|Portfolio||Paediatric, foetal and maternal health|
|Status||Funding awarded/in set-up|
Cow’s milk allergy (CMA) affects around 2-7% of UK infants and is a leading cause of fatal allergic reactions in children. Although infants often outgrow cow’s milk allergy after 1-2 years, many remain allergic into mid-childhood and beyond. Parents have to strictly avoid giving their infants cow’s milk products, and special hypoallergenic milk formulas are needed where breastfeeding cannot continue.
Cow’s milk is important in a child’s diet, so avoidance is difficult and accidental reactions are common, including life-threatening anaphylaxis. Therefore, parents and doctors agree that better solutions are needed. The DREAM study will investigate a novel approach to managing CMA in infants. We will recruit 6-12-month-old infants with CMA and will free-feed them with either routine care “hypoallergenic” extensively-hydrolysed formula (eHF) or partially-hydrolysed formula (pHF). pHFs are currently used in infants with “colic”, and in some countries in healthy infants with a family history of allergy. Around 50-70% of infants with cow’s milk allergy will not react to pHF, because the milk proteins have been broken down, and they will be able to have this freely from the start. The remaining infants will be gradually desensitised to pHF by increasing the amount they eat, until they can have it freely as well.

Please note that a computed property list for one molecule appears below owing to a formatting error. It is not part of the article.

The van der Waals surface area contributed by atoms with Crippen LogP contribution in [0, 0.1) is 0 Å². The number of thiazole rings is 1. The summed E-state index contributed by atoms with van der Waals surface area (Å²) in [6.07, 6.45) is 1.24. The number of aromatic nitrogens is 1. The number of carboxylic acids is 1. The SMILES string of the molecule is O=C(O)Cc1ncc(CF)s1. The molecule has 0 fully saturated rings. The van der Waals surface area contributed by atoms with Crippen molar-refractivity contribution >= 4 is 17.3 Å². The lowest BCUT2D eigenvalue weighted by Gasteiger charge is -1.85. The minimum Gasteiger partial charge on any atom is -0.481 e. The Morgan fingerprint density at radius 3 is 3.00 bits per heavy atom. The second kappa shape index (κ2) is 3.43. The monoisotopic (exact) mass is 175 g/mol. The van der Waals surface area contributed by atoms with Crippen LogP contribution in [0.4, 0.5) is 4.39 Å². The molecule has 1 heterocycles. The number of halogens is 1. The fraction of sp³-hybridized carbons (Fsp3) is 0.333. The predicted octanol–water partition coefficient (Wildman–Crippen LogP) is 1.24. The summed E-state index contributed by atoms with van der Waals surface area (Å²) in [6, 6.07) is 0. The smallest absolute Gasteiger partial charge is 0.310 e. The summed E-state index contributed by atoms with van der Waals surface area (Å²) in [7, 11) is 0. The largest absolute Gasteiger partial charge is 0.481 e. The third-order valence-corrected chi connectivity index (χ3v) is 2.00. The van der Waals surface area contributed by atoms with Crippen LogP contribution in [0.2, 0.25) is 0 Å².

We know that increasing exposure to the food a patient is allergic to, can help treat allergy. This is known as oral immunotherapy (OIT). We propose three important breakthroughs to this strategy: 1) targeting young (6-12-month-old) infants, when the immune system is more easy to manipulate; 2) free-feeding, in contrast to strict OIT dosing schedules; and 3) use of a formula with reduced ‘allergenicity’ (the ‘ability’ to cause reactions), to increase safety. We believe that this treatment will help infants outgrow CMA sooner, and will be safer and more cost-effective than current strategies At the start of the trial, we will use allergy tests to select cow’s milk-allergic infants who are less likely to outgrow their allergy naturally. Infants who can already tolerate pHF will be randomised to free feeding with either pHF or eHF (blinded feeding - the study team and families will not know which formula each infant is having). Infants who react to pHF will have oral immunotherapy (‘desensitization’) to either pHF or eHF, during which they will receive fixed doses; we expect that most
of them will eventually be able to be fed freely. At the end of the trial, all participants will undergo a ‘Double-Blind Placebo-Controlled Food Challenge’ to cow’s milk. This is the gold standard for diagnosis and will tell us if the infants have outgrown their allergy or not.